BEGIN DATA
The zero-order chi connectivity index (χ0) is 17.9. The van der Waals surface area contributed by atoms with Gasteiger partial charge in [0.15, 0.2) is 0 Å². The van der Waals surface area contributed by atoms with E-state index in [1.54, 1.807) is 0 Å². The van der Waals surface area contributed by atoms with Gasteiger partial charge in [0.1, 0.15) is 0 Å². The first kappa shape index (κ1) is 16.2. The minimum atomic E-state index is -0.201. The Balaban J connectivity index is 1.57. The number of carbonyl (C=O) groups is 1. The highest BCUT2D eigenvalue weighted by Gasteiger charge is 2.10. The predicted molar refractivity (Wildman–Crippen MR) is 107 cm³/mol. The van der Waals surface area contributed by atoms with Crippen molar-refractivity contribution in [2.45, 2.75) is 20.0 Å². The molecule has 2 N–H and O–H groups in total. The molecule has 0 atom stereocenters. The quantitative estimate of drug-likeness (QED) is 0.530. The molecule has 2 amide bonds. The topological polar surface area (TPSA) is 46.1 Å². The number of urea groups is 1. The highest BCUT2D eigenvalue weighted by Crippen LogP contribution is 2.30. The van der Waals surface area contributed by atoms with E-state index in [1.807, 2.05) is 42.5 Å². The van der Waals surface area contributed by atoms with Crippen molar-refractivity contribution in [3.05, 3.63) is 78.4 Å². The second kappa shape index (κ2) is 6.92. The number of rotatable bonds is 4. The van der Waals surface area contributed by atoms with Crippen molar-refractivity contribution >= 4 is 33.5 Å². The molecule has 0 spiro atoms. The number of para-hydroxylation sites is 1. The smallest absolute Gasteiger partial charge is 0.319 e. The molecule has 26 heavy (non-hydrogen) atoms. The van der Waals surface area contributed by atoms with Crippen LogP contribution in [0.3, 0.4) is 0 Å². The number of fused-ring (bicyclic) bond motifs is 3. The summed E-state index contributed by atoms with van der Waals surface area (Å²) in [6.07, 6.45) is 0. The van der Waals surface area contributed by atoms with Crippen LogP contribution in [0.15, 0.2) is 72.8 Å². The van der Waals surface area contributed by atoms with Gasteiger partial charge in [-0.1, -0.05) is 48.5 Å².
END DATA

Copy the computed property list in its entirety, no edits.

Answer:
The zero-order chi connectivity index (χ0) is 17.9. The van der Waals surface area contributed by atoms with Gasteiger partial charge in [0.15, 0.2) is 0 Å². The van der Waals surface area contributed by atoms with E-state index in [1.54, 1.807) is 0 Å². The van der Waals surface area contributed by atoms with Gasteiger partial charge in [0.1, 0.15) is 0 Å². The first kappa shape index (κ1) is 16.2. The minimum atomic E-state index is -0.201. The Balaban J connectivity index is 1.57. The number of carbonyl (C=O) groups is 1. The highest BCUT2D eigenvalue weighted by Gasteiger charge is 2.10. The predicted molar refractivity (Wildman–Crippen MR) is 107 cm³/mol. The van der Waals surface area contributed by atoms with Crippen molar-refractivity contribution in [2.45, 2.75) is 20.0 Å². The molecule has 2 N–H and O–H groups in total. The molecule has 0 atom stereocenters. The quantitative estimate of drug-likeness (QED) is 0.530. The molecule has 2 amide bonds. The topological polar surface area (TPSA) is 46.1 Å². The number of urea groups is 1. The highest BCUT2D eigenvalue weighted by Crippen LogP contribution is 2.30. The van der Waals surface area contributed by atoms with E-state index in [1.807, 2.05) is 42.5 Å². The van der Waals surface area contributed by atoms with Crippen molar-refractivity contribution in [3.05, 3.63) is 78.4 Å². The second kappa shape index (κ2) is 6.92. The number of rotatable bonds is 4. The van der Waals surface area contributed by atoms with Crippen molar-refractivity contribution >= 4 is 33.5 Å². The molecule has 0 spiro atoms. The number of para-hydroxylation sites is 1. The smallest absolute Gasteiger partial charge is 0.319 e. The molecule has 26 heavy (non-hydrogen) atoms. The van der Waals surface area contributed by atoms with Crippen LogP contribution in [0.3, 0.4) is 0 Å². The number of fused-ring (bicyclic) bond motifs is 3. The summed E-state index contributed by atoms with van der Waals surface area (Å²) in [6.07, 6.45) is 0. The van der Waals surface area contributed by atoms with Crippen LogP contribution in [0.15, 0.2) is 72.8 Å². The van der Waals surface area contributed by atoms with Gasteiger partial charge in [-0.1, -0.05) is 48.5 Å².